Chef, the company behind the popular DevOps tool, has launched a new open source project called Habitat intended to improve application automation.
Habitat centres application configuration, management and behaviour around the application itself, not the infrastructure on which the app runs.
This ought to enable Habitat to be deployed and run on various infrastructure environments, such as bare metal, virtual machines, containers and platform-as-a-service.
"Habitat exists to solve the problem of how we build, deploy and manage applications," wrote Chef chief technology officer Adam Jacob in a blog post.
"[Software is] at the centre of how we build and run our companies, and how we interact with our customers. This shift forces us all to become fast, efficient, software-driven organisations or lose out to a competitor who is.
"This challenge is not simply technical. It is organisational and it is cultural. We have to change the way we work together, hand-in-hand with changing the systems that enable us all."
The problem, according to Jacob, is that too many applications running today are too narrowly focused, leaving organisations constrained by the application and data silos built up over the years and decades.
"The deep silo-ing of responsibility present in most enterprises drives us to design software specifically for one silo or another. We build security software, or we build application deployment software, or we build configuration management software," he said.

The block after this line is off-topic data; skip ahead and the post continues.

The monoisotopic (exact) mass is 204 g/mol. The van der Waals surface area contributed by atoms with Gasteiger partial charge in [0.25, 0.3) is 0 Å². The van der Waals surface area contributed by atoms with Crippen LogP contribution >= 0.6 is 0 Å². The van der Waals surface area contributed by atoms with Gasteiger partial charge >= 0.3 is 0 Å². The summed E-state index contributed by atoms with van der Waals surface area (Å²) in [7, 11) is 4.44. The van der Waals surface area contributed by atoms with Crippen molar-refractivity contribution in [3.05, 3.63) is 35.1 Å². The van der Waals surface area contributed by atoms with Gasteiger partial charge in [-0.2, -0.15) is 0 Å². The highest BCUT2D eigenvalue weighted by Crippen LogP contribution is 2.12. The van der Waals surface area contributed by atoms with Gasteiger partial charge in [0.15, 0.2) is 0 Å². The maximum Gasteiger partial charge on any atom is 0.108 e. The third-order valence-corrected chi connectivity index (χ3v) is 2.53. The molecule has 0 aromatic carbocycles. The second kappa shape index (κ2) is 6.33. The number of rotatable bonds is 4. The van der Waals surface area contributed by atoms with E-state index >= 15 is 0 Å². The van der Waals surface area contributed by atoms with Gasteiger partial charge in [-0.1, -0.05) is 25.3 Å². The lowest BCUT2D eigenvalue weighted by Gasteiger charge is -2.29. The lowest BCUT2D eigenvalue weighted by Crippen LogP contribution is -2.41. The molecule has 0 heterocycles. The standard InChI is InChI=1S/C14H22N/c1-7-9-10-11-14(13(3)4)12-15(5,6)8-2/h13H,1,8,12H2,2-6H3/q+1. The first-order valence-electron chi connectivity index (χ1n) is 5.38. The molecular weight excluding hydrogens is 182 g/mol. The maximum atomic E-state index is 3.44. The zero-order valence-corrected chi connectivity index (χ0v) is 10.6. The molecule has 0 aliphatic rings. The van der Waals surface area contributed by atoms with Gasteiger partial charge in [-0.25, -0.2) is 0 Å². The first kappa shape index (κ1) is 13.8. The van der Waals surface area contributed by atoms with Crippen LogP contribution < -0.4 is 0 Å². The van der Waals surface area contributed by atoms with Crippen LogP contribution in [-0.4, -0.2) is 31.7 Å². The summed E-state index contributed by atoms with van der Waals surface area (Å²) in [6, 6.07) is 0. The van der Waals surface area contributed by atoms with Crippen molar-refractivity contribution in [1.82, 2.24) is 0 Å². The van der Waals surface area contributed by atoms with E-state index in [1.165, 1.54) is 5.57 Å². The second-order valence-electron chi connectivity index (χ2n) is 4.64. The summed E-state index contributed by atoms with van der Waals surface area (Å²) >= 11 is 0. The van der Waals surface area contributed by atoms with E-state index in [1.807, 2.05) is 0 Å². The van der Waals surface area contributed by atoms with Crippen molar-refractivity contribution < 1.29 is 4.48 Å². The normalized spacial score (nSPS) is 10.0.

"If we endeavour to escape this trap by designing solutions that cut across the silos, we fall prey to another issue: we're forced to integrate into every silo's existing software tool chain.
"The result tends to be systems that are deeply complex and very difficult to understand and operate or, worse, that are only as good as their worst point of integration.
"It is difficult to escape the complexity of the matrix between different eras of technology and deep silo-ing."
Jacob suggested that the most successful internet companies, like Amazon and Google, built the applications they run from the ground up partly in a bid to avoid this problem.
"Habitat started by asking this question: if our goal is to quickly and safely build, deploy and manage applications, what would happen if we took the application's perspective on the problem?" he said.
"Rather than starting from the enterprise point of view, or from the platform-centric view of the 'big web', what if we simply focused on what it means to be easy to build, easy to manage and easy to deploy?
"We call the answer we found application automation. Our great discovery was simply that the automation must travel with the application, rather than be provided by the platform.
"Everything the application needs, from build dependencies, run-time dependencies, configuration, dynamic topologies, deployment strategies, secrets management, security auditing and so on, belongs with the application because we're doing it for the application.
"Runtime and infrastructure layers exist to support the application, but the efficient building, deployment and management of the application are decoupled from those layers.
"The result is that we can take an application, wrap it in a layer of application automation, and the resulting package can be deployed on the infrastructure or runtime that suits it best.
"If your application has hard requirements on physical infrastructure (SAN settings, network topologies, GPUs etc), you can deploy it there, and manage it in the same way you manage the software that deploys on top of a PaaS or in a container."
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